In Ireland, our traditional strengths in attracting and retaining FDI have served us extremely well. To emulate the successes of previous decades, we must look to other areas that can set us apart, writes Celine Fox, Audit Partner, KPMG in Cork.
The areas that have driven our successes in attracting FDI both nationally and locally are well documented and have been a powerful combination. Here in Cork 169 FDI employers employ 39,000 people directly. 8 of the top 10 global Pharma companies are based in Cork, we have a thriving tech hub, boasting names such as Apple, Dell EMC, McAfee, TrendMicro and VMware.
As we know, the dangers of standing still can unravel decades of hard work. To avoid this pitfall, we must look to areas that complement our existing strengths. This will allow us to deepen our relationships with the FDI organisations already here and continue to attract new organisations. I believe three areas can advance our competitiveness namely: Sustainability, transformation and flexibility.
Continued societal demand for action on the global challenges of climate and sustainability have brought these issues to the boardroom. We have seen an extraordinary growth in investment in sustainable assets. In the US last year, 1 in 3 dollars of US assets under professional management were in on sustainable investing assets - $17.1 trillion, up 42% on 2018. Here in Ireland, we were one of the first European countries to issue a green bond, raising €3 billion and in 2018 The Irish state was one of the first countries to divest of fossil fuel investments.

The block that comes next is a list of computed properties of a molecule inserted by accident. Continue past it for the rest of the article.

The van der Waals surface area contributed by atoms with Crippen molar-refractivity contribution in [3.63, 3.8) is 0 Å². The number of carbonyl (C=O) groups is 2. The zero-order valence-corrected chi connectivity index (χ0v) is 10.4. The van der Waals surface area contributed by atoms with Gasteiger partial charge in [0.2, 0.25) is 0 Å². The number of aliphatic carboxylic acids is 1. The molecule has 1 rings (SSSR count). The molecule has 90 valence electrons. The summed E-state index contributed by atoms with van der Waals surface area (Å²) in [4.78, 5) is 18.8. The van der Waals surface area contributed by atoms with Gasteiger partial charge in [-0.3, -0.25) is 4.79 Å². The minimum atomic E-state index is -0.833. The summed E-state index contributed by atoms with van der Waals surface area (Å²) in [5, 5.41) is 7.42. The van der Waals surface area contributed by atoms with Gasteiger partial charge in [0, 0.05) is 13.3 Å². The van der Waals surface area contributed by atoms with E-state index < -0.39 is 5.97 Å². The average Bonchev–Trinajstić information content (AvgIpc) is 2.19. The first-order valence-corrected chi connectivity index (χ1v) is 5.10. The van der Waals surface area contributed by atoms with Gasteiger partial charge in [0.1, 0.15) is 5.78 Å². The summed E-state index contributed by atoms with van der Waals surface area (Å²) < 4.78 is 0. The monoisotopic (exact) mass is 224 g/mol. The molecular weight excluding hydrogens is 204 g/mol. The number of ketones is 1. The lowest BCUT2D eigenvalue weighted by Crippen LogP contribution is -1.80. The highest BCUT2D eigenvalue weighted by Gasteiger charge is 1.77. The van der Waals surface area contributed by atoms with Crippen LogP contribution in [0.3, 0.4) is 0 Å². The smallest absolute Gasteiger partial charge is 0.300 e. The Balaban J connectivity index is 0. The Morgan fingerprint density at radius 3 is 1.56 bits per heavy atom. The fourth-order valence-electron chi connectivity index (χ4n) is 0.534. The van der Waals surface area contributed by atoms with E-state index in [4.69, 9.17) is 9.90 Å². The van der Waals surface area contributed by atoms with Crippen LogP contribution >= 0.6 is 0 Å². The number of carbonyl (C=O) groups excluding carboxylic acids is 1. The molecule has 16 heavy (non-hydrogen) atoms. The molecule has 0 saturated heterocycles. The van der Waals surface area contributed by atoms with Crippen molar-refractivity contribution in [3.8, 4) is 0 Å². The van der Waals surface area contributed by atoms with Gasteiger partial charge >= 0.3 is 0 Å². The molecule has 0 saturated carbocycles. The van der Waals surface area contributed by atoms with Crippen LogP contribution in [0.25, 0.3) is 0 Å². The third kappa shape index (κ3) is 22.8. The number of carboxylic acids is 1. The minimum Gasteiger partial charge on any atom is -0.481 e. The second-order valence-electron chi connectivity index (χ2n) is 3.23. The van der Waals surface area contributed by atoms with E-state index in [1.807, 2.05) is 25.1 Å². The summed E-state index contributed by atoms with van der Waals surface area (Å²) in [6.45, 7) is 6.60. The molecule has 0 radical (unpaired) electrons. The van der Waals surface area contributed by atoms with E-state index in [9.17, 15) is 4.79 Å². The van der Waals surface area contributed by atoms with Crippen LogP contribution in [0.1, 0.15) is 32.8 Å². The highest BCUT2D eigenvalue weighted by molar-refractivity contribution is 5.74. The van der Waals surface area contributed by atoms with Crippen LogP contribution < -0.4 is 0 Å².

Cork’s strategic importance to Ireland’s energy production, supplying approximately 25% of national requirements, places us in an advantageous position. With the support of Energy Cork, we are seeing the development of a sustainable energy hub, as exemplified by the $190 million investment secured by Amarenco last year. We must continue to position Cork and Ireland as a centre for sustainability excellence. Investing in infrastructure, legislation and incentives is a fundamental requirement. At KPMG we welcome both the IDA’s 2021 – 2024 strategy which includes a sustainability Investment Framework and the Governments Climate Action Plan 2019.
Similarly, sustainability is a key focus area for our firm. Our Sustainable Futures team, a dedicated cross functional team, supports business and the public sector making the switch from brown to green in planning and executing programmes addressing Environmental, Social and Governance topics.
The impact of the Fourth Industrial Revolution on organisations of all sizes, is profound. The opportunities to embed Digitalisation, AI, Robotic process Automation, Machine Learning and Cognitive Platforms into their organisations and processes are enormous. Indeed, COVID-19 has driven a rapid advancement of digitalisation. Detailed in the KPMG CEO Outlook report 2020, 81% of Irish CEO’s reported an acceleration of the digital transformation of their businesses. In line with these findings, our teams are seeing increased demands for support from clients in the areas of digital and operational transformation.